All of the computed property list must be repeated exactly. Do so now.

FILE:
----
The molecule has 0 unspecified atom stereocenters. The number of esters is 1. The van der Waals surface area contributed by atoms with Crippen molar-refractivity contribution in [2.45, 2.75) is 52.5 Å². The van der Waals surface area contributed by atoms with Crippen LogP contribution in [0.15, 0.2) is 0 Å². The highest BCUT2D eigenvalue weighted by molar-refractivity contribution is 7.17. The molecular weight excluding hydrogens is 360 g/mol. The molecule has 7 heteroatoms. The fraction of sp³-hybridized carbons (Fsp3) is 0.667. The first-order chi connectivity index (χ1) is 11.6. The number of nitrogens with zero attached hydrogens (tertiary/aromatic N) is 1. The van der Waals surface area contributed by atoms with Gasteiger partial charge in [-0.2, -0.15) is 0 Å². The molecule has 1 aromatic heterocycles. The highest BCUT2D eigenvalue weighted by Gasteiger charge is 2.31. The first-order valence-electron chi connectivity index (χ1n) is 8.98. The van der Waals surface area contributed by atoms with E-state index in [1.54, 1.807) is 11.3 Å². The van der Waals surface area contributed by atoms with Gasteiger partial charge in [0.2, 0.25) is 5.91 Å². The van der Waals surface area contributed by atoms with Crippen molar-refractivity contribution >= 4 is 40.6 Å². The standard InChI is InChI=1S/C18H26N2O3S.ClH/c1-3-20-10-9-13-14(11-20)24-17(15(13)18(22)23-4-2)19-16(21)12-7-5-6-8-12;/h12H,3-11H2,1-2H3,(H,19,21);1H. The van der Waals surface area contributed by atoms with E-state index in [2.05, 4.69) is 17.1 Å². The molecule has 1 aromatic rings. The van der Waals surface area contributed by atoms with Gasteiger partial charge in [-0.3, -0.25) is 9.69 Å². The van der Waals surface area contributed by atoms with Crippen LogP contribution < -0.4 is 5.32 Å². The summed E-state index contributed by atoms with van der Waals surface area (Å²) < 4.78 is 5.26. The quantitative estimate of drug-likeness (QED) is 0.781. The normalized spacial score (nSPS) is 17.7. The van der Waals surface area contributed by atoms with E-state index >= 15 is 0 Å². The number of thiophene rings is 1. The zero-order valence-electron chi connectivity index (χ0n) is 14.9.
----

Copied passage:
The molecule has 0 unspecified atom stereocenters. The number of esters is 1. The van der Waals surface area contributed by atoms with Crippen molar-refractivity contribution in [2.45, 2.75) is 52.5 Å². The van der Waals surface area contributed by atoms with Crippen LogP contribution in [0.15, 0.2) is 0 Å². The highest BCUT2D eigenvalue weighted by molar-refractivity contribution is 7.17. The molecular weight excluding hydrogens is 360 g/mol. The molecule has 7 heteroatoms. The fraction of sp³-hybridized carbons (Fsp3) is 0.667. The first-order chi connectivity index (χ1) is 11.6. The number of nitrogens with zero attached hydrogens (tertiary/aromatic N) is 1. The van der Waals surface area contributed by atoms with Gasteiger partial charge in [-0.2, -0.15) is 0 Å². The molecule has 1 aromatic heterocycles. The highest BCUT2D eigenvalue weighted by Gasteiger charge is 2.31. The first-order valence-electron chi connectivity index (χ1n) is 8.98. The van der Waals surface area contributed by atoms with E-state index in [1.54, 1.807) is 11.3 Å². The van der Waals surface area contributed by atoms with Gasteiger partial charge in [0.2, 0.25) is 5.91 Å². The van der Waals surface area contributed by atoms with Crippen molar-refractivity contribution >= 4 is 40.6 Å². The standard InChI is InChI=1S/C18H26N2O3S.ClH/c1-3-20-10-9-13-14(11-20)24-17(15(13)18(22)23-4-2)19-16(21)12-7-5-6-8-12;/h12H,3-11H2,1-2H3,(H,19,21);1H. The van der Waals surface area contributed by atoms with E-state index in [2.05, 4.69) is 17.1 Å². The molecule has 1 aromatic rings. The van der Waals surface area contributed by atoms with Gasteiger partial charge in [-0.3, -0.25) is 9.69 Å². The van der Waals surface area contributed by atoms with Crippen LogP contribution < -0.4 is 5.32 Å². The summed E-state index contributed by atoms with van der Waals surface area (Å²) < 4.78 is 5.26. The quantitative estimate of drug-likeness (QED) is 0.781. The normalized spacial score (nSPS) is 17.7. The van der Waals surface area contributed by atoms with E-state index >= 15 is 0 Å². The number of thiophene rings is 1. The zero-order valence-electron chi connectivity index (χ0n) is 14.9.